Taking Stock As School Begins

Another school year begins this week here in Cleveland, with school starting between August 15 and the first week of September across the country.  As children we all marked these dates—a new teacher—new books—maybe a new chance.  This is a time to stop and take a look at how we are attending to the needs of our children.  But the rubric we are using for the analysis rarely names the children.

Across our cities, school districts are reconstituting Title I schools at the behest of the federal government, which has conditioned receipt of federal money in struggling schools on such “reforms” as closing these schools altogether, or firing or reassigning teachers and principals, or charterizing what were traditional public schools.  Cleveland is promoting the beginning of school with spreads in the newspaper that describe the relocation of entire student bodies to refurbished buildings; schools where the students and the building are the same but the staff is all new; and teachers being trained by consultants hired to remake the culture in what are called the “intervention schools.”

The School District of Philadelphia and the Chicago Public Schools are both opening in an atmosphere of crisis after a summer of upheaval.  In Philadelphia, after more than ten years of state control and major cutbacks in state funding over many years, the schools will open on time only after the superintendent presented an ultimatum to the mayor and governor:  “Find $50 million to rehire minimal staff by August 16 or we can’t open.”  The money has been found, as it was in the budget crisis two years ago after Pennsylvania Governor Tom Corbett cut $1 billion from the state’s contribution to public education, by borrowing through the sale of bonds, this time by the City of Philadelphia.  Superintendent William Hite is now trying to hire back some of the over 3,000 district staff laid off in the spring, though the more than 20 schools closed will not re-open.  Aaron Kase describes the ongoing crisis in what is understandably an angry, but also very accurate analysis:  “Indescribably Insane”: A Public School System from Hell.

In Chicago, after closing nearly fifty supposedly “underutilized” schools last spring, the school district has, according to the Chicago Sun Times posted a request for proposals for new charter schools in north and west neighborhoods said to be “overcrowded.” Catalyst-Chicago reports , “just a few months after the district decided to close 49 neighborhood schools, tensions and skepticism about new schools runs high…”  The Sun Times continues:  “And all summer, neighborhood schools have been grappling with CPS’ new budgeting system, which many say leaves them with big budget cuts and forces layoffs.”  Ben Joravsky, writing for the local Chicago Reader, interviews the principal of a school described by Joravsky as “not among the highest-or lowest-scoring in the system, just somewhere in the great middle.”  The principal recounts that budget cuts imposed this summer forced her to fire the teachers she struggled to find and hire last year including the reading specialist.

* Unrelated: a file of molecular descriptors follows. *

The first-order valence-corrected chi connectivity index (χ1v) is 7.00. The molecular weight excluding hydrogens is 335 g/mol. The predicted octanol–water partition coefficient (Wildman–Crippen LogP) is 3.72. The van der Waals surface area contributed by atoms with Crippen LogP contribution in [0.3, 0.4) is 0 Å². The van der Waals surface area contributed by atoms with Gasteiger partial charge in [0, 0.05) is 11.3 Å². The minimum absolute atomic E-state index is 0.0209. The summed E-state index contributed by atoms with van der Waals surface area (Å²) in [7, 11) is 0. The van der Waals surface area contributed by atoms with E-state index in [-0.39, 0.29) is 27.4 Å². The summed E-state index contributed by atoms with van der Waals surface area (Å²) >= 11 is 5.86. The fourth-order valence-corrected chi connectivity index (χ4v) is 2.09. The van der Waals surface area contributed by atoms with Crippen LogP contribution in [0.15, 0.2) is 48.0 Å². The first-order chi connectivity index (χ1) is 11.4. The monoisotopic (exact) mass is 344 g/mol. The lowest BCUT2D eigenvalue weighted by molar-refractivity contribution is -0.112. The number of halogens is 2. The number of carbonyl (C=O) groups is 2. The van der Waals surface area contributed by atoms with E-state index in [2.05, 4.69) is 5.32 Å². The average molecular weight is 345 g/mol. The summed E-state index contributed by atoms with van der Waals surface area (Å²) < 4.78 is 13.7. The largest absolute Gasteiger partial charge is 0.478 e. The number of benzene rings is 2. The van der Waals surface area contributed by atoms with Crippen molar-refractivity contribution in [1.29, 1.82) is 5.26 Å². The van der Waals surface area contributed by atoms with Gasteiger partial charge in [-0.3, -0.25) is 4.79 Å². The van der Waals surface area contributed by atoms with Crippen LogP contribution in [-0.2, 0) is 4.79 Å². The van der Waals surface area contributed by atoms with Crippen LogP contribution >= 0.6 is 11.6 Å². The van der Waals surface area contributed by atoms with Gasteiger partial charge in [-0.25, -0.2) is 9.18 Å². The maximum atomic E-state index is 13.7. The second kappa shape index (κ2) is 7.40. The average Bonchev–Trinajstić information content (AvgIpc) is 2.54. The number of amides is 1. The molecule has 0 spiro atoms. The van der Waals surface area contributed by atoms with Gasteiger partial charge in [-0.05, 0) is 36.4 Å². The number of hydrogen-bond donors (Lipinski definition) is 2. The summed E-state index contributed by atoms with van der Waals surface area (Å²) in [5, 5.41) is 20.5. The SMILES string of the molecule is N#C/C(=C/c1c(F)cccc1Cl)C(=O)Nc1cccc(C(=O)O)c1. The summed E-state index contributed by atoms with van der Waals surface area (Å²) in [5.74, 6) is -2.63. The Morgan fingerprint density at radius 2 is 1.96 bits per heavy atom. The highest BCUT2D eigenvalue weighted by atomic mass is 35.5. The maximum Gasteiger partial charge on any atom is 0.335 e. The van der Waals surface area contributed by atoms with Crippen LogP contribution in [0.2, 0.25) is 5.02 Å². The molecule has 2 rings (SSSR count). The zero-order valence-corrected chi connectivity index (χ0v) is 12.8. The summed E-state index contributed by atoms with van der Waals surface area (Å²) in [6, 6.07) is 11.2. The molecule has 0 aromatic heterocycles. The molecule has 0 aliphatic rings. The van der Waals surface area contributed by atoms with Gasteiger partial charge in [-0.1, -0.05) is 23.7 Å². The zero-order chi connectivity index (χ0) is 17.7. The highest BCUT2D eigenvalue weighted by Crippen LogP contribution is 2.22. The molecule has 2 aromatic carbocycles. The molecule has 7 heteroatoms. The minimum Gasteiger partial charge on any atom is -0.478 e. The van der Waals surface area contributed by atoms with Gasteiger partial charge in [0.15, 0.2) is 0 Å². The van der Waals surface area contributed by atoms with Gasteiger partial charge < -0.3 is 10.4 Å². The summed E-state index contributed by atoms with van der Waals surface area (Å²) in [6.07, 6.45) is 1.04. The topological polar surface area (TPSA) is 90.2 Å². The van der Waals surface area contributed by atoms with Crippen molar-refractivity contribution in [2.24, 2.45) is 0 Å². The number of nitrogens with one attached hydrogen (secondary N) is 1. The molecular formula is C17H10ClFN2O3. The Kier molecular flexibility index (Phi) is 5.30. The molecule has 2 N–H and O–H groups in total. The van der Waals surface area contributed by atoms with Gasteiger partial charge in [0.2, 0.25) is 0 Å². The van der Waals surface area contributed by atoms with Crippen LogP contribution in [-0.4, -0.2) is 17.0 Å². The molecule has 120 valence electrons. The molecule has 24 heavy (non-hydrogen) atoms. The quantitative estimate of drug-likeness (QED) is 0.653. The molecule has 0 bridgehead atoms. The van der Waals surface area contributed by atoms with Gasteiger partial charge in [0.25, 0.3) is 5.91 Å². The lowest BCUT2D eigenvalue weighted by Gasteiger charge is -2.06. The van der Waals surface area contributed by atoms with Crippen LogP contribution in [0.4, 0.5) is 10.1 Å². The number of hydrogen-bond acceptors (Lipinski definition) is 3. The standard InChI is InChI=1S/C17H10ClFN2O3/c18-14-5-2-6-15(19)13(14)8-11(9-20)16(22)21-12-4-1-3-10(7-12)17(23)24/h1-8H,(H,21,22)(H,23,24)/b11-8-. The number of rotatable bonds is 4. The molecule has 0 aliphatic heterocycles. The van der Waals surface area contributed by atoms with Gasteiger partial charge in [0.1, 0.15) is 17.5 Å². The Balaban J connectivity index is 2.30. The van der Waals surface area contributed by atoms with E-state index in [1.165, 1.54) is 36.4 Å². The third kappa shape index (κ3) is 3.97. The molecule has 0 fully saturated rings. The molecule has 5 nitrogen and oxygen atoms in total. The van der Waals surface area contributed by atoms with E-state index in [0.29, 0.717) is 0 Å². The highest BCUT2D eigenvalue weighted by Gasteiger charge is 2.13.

In this school year’s first newsletter from the Forum for Education and Democracy, George Wood, executive director, and public school superintendent in a progressive rural school district near Athens, Ohio, reflects on ethical lapses among education reformers that have created “a summer of discontent.”  Wood recounts the resignation of state superintendent Tony Bennett in Florida after a school-grade-fixing-scandal during his previous tenure in Indiana; describes the new Ohio budget that awards the biggest boost in state aid (bigger than for any public schools or even successful charter schools) to the for-profit, White Hat management company that runs poorly-rated charter schools but whose owner David Brennan is among the biggest legislative campaign contributors; and describes the alleged but never investigated Michelle Rhee-cheating scandal in the nation’s capital.

Wood wonders, “So where is the public outrage?  Hundreds of millions of public dollars are funneled, year after year, into top-down, corporate-driven ‘solutions’ like vouchers and for-profit charters that simply do not work.  Meanwhile, schools that are serving our most vulnerable students are threatened with closure or sanction because they do not meet some arbitrary test score cutoff; administrators spend most of their days meeting mountains of regulations; and too many good teachers, who have had profound, positive effects on the lives of children, are leaving the field.”

As an educator, however, Wood concludes by returning to the interests of the children.  He pledges to “follow the advice Queen Elizabeth gave to her subjects during World War II:  ‘Keep calm and carry on’…   Our district has just approved a set of deeply progressive operating principles that could put us in opposition to many of the current mandates.  It will be my job to keep us within the limits of the law, but to test every boundary that stops us from acting in the best interests of children, families and teachers…  Carrying on will have to do.”

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